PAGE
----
|Title||Genomic Mapping by Anchoring Random Clones a Mathematical Analysis|
|Publication Type||Journal Article|
|Year of Publication||1991|
|Authors||Arratia GF, Lander ES, Tavare S, Waterman MS|
|Keywords||Biochemistry studies - Nucleic acids, Biophysics - Biocybernetics, Computational Biology Computational Biology Biochemistry and Molecular Biophysics Genetics Mathematical Biology Models and Simulations 03502, Genetics - General 04500, Mathematical biology and statistical methods 10062, purines and pyrimidines 10515|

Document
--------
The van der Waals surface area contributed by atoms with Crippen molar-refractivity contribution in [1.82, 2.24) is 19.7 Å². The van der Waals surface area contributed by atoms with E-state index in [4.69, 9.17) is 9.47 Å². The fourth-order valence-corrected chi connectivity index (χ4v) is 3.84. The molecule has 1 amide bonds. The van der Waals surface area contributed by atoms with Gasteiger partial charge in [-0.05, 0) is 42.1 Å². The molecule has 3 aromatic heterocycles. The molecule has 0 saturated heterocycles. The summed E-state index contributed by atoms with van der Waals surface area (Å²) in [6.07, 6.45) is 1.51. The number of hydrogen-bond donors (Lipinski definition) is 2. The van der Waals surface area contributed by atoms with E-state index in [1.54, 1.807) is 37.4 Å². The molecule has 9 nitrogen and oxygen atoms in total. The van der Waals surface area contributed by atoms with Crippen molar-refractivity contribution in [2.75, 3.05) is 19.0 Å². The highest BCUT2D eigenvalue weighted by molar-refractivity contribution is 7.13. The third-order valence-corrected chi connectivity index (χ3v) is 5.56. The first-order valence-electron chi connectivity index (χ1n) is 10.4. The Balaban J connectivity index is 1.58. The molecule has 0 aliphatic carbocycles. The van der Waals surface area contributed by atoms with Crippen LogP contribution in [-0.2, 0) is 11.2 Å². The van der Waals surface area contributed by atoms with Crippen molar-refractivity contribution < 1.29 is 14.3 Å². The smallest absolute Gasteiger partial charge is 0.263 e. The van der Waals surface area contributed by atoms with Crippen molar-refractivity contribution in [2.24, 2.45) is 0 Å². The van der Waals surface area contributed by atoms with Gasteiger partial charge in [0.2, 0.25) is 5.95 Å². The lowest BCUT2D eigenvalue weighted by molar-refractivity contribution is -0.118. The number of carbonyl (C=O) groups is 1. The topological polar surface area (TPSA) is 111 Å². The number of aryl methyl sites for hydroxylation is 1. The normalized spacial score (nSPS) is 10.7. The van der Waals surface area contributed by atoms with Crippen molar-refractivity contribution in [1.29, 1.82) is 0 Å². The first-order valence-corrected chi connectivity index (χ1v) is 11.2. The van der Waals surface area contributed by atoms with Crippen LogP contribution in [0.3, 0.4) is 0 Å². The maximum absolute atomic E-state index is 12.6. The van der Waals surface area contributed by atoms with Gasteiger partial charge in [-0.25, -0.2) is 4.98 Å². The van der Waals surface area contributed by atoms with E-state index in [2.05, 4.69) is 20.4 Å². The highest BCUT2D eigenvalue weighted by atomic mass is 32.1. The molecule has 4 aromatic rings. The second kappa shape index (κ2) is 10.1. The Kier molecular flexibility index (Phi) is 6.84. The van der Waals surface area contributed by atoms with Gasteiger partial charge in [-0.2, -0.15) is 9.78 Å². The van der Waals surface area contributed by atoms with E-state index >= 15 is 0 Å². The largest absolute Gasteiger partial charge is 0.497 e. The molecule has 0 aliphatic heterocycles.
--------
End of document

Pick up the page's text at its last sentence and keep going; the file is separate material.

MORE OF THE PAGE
A complete physical map of the DNA of an organism, consisting of an overlapping clones spanning the genome, is an extremely useful tool for genomic analysis. Various methods for the construction of such physical maps are available. One approach is to assemble the physical map by "fingerprinting" a large number of random clones and inferring overlap between clones with sufficiently similar fingerprints. E.S. Lander and M.S. Waterman (1988, Genomics 2:231-239) have recently provided a mathematical analysis of such physical mapping schemes, useful for planning such a project. Another approach is to assemble the physical map by "anchoring" a large number of random clones - that is, by taking random short regions called anchors and identifying the clones containing each anchor. Here, we provide a mathematical analysis of such a physical mapping scheme.